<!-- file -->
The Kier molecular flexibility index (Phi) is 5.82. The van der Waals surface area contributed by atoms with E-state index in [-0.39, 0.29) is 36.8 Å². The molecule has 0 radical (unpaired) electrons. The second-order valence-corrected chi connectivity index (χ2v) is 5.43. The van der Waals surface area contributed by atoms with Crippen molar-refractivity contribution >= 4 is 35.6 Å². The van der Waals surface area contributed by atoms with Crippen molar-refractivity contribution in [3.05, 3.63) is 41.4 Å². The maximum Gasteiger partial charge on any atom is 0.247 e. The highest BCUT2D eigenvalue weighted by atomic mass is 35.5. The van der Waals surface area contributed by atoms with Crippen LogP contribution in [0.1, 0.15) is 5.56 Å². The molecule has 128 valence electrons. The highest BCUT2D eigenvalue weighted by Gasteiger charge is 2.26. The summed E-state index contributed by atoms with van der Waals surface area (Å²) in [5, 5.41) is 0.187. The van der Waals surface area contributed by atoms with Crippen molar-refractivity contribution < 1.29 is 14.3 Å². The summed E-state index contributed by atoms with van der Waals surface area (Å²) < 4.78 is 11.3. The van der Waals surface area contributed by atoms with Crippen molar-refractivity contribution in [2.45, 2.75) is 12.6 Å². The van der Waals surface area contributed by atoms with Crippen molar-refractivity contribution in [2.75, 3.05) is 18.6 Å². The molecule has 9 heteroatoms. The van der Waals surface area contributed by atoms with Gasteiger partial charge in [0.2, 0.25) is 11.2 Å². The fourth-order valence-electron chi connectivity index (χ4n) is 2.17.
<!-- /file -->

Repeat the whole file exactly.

The Kier molecular flexibility index (Phi) is 5.82. The van der Waals surface area contributed by atoms with E-state index in [-0.39, 0.29) is 36.8 Å². The molecule has 0 radical (unpaired) electrons. The second-order valence-corrected chi connectivity index (χ2v) is 5.43. The van der Waals surface area contributed by atoms with Crippen molar-refractivity contribution >= 4 is 35.6 Å². The van der Waals surface area contributed by atoms with Crippen molar-refractivity contribution in [3.05, 3.63) is 41.4 Å². The maximum Gasteiger partial charge on any atom is 0.247 e. The highest BCUT2D eigenvalue weighted by atomic mass is 35.5. The van der Waals surface area contributed by atoms with Crippen LogP contribution in [0.1, 0.15) is 5.56 Å². The molecule has 128 valence electrons. The highest BCUT2D eigenvalue weighted by Gasteiger charge is 2.26. The summed E-state index contributed by atoms with van der Waals surface area (Å²) in [5, 5.41) is 0.187. The van der Waals surface area contributed by atoms with Crippen molar-refractivity contribution < 1.29 is 14.3 Å². The summed E-state index contributed by atoms with van der Waals surface area (Å²) < 4.78 is 11.3. The van der Waals surface area contributed by atoms with Crippen molar-refractivity contribution in [2.45, 2.75) is 12.6 Å². The van der Waals surface area contributed by atoms with Crippen molar-refractivity contribution in [2.75, 3.05) is 18.6 Å². The molecule has 9 heteroatoms. The van der Waals surface area contributed by atoms with Gasteiger partial charge in [0.2, 0.25) is 11.2 Å². The fourth-order valence-electron chi connectivity index (χ4n) is 2.17.